Arts and Entertainment
The Secret Cinema performance of Back to the Future has been cancelled again
film
Travel
ebookHow to enjoy the perfect short break in 20 great cities
News
newsComedy club forced to apologise as maggots eating a dead pigeon fall out of air-conditioning
Life and Style
Balmain's autumn/winter 2014 campaign, shot by Mario Sorrenti and featuring Binx Walton, Cara Delevingne, Jourdan Dunn, Ysaunny Brito, Issa Lish and Kayla Scott
fashionHow Olivier Rousteing is revitalising the house of Balmain
News
i100
Arts and Entertainment
Christian Grey cradles Ana in the Fifty Shades of Grey film
filmFifty Shades of Grey trailer provokes moral outrage in US
News
people
Independent Travel Videos
Independent Travel Videos
Simon Calder in Amsterdam
Independent Travel Videos
Simon Calder in Giverny
Independent Travel Videos
Simon Calder in St John's
Independent Travel Videos
Independent
Travel Shop
the manor
Up to 70% off luxury travel
on city breaks Find out more
santorini
Up to 70% off luxury travel
on chic beach resorts Find out more
sardina foodie
Up to 70% off luxury travel
on country retreats Find out more
Latest stories from i100
Have you tried new the Independent Digital Edition apps?
Independent Dating
and  

By clicking 'Search' you
are agreeing to our
Terms of Use.

ES Rentals

    iJobs Job Widget
    iJobs Travel

    C++ Software Engineer - Hounslow, West London - C++ - to £60K +

    £40000 - £60000 per annum + Pension, Healthcare : Deerfoot IT Resources Limite...

    VB.NET and C# developer (VB.NET,C#,ASP.NET)

    £30000 - £45000 per annum + Bonus+Benefits+Package: Harrington Starr: VB.NET a...

    Visitor Experience volunteer

    Unpaid voluntary role: Old Royal Naval College: To assist the Visitor Experien...

    Telesales Manager. Paddington, London

    £45-£55k OTE £75k : Charter Selection: Major London International Fashion and ...

    Day In a Page

    Best comedians: How the professionals go about their funny business, from Sarah Millican to Marcus Brigstocke

    Best comedians: How the professionals go about their funny business

    For all those wanting to know how stand-ups keep standing, here are some of the best moments
    Jokes on Hollywood: 'With comedy film audiences shrinking, it’s time to move on'

    Jokes on Hollywood

    With comedy film audiences shrinking, it’s time to move on
    Edinburgh Fringe 2014: The comedy highlights, from Bridget Christie to Jack Dee

    Edinburgh Fringe 2014

    The comedy highlights, from Bridget Christie to Jack Dee
    Evan Davis: The BBC’s wolf in sheep’s clothing to take over at Newsnight

    The BBC’s wolf in sheep’s clothing

    What will Evan Davis be like on Newsnight?
    Finding the names for America’s shame: What happens to the immigrants crossing the US-Mexico border without documents who never make it past the Arizona desert?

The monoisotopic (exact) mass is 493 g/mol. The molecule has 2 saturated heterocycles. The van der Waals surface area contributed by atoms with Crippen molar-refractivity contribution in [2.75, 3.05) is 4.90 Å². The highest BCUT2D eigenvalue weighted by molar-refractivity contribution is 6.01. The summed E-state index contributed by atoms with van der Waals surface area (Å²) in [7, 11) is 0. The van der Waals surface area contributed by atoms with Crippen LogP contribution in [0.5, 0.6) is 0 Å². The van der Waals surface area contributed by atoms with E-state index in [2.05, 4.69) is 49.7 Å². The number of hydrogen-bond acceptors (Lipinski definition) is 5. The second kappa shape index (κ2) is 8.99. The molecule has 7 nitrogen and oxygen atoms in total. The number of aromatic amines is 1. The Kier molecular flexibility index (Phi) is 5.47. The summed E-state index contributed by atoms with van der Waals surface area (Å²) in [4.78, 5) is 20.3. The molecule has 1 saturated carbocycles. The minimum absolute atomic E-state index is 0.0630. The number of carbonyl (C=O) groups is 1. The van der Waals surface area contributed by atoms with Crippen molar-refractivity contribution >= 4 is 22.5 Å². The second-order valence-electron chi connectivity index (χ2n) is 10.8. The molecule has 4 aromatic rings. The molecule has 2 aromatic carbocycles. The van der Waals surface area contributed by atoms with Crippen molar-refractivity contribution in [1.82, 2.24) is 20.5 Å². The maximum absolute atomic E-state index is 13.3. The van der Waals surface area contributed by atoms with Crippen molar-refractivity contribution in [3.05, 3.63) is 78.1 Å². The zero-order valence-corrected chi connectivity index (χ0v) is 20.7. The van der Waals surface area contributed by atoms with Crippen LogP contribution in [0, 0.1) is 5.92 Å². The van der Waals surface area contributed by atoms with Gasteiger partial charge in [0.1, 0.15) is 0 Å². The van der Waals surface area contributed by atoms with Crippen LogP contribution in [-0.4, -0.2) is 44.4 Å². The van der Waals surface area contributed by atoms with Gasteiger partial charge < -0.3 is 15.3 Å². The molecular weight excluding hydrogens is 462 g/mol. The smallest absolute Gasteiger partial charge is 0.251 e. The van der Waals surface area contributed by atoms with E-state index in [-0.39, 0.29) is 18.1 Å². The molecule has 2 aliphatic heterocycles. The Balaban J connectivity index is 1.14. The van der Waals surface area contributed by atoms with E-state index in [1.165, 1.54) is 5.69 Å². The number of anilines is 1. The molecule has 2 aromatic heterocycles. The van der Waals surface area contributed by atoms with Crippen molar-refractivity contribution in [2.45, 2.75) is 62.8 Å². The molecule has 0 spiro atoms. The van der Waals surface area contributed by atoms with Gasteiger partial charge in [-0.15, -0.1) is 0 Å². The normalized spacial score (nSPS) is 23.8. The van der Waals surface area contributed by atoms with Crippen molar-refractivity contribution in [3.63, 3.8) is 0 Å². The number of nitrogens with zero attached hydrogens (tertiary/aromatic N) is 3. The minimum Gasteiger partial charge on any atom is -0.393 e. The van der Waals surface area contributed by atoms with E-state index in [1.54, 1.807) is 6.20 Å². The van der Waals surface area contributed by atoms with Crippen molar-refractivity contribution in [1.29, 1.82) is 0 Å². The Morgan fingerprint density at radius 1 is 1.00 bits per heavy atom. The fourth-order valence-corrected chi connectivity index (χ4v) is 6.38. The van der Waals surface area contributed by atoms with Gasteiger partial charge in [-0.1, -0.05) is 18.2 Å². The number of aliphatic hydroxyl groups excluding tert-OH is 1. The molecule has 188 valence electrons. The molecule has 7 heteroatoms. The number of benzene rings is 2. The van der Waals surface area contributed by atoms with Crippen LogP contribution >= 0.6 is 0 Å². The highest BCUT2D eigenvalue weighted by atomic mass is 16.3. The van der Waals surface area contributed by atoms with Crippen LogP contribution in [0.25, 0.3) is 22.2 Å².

Finding the names for America’s shame

    The immigrants crossing the US-Mexico border without documents who never make it past the Arizona desert
    Inside a church for Born Again Christians: Speaking to God in a Manchester multiplex

    Inside a church for Born Again Christians

    As Britain's Anglican church struggles to establish its modern identity, one branch of Christianity is booming
    Rihanna, Kim Kardashian and me: How Olivier Rousteing is revitalising the house of Balmain

    Olivier Rousteing is revitalising the house of Balmain

    Parisian couturier Pierre Balmain made his name dressing the mid-century jet set. Today, Olivier Rousteing – heir to the house Pierre built – is celebrating their 21st-century equivalents. The result? Nothing short of Balmania
    Cancer, cardiac arrest, HIV and homelessness - and he's only 39

    Incredible survival story of David Tovey

    Tovey went from cooking for the Queen to rifling through bins for his supper. His is a startling story of endurance against the odds – and of a social safety net failing at every turn
    Backhanders, bribery and abuses of power have soared in China as economy surges

    Bribery and abuses of power soar in China

    The bribery is fuelled by the surge in China's economy but the rules of corruption are subtle and unspoken, finds Evan Osnos, as he learns the dark arts from a master
    Commonwealth Games 2014: Highland terriers stole the show at the opening ceremony

    Highland terriers steal the show at opening ceremony

    Gillian Orr explores why a dog loved by film stars and presidents is finally having its day
    German art world rocked as artists use renowned fat sculpture to distil schnapps

    Brewing the fat from artwork angers widow of sculptor

    Part of Joseph Beuys' 1982 sculpture 'Fettecke' used to distil schnapps
    BBC's The Secret History of Our Streets reveals a fascinating window into Britain's past

    BBC takes viewers back down memory lane

    The Secret History of Our Streets, which returns with three films looking at Scottish streets, is the inverse of Benefits Street - delivering warmth instead of cynicism
    Joe, film review: Nicolas Cage delivers an astonishing performance in low budget drama

    Nicolas Cage shines in low-budget drama Joe

    Cage plays an ex-con in David Gordon Green's independent drama, which has been adapted from a novel by Larry Brown
    How to make your own gourmet ice lollies, granitas, slushy cocktails and frozen yoghurt

    Make your own ice lollies and frozen yoghurt

    Think outside the cool box for this summer's tempting frozen treats
    Ford Fiesta is UK's most popular car of all-time, with sales topping 4.1 million since 1976

    Fiesta is UK's most popular car of all-time

    Sales have topped 4.1 million since 1976. To celebrate this milestone, four Independent writers recall their Fiestas with pride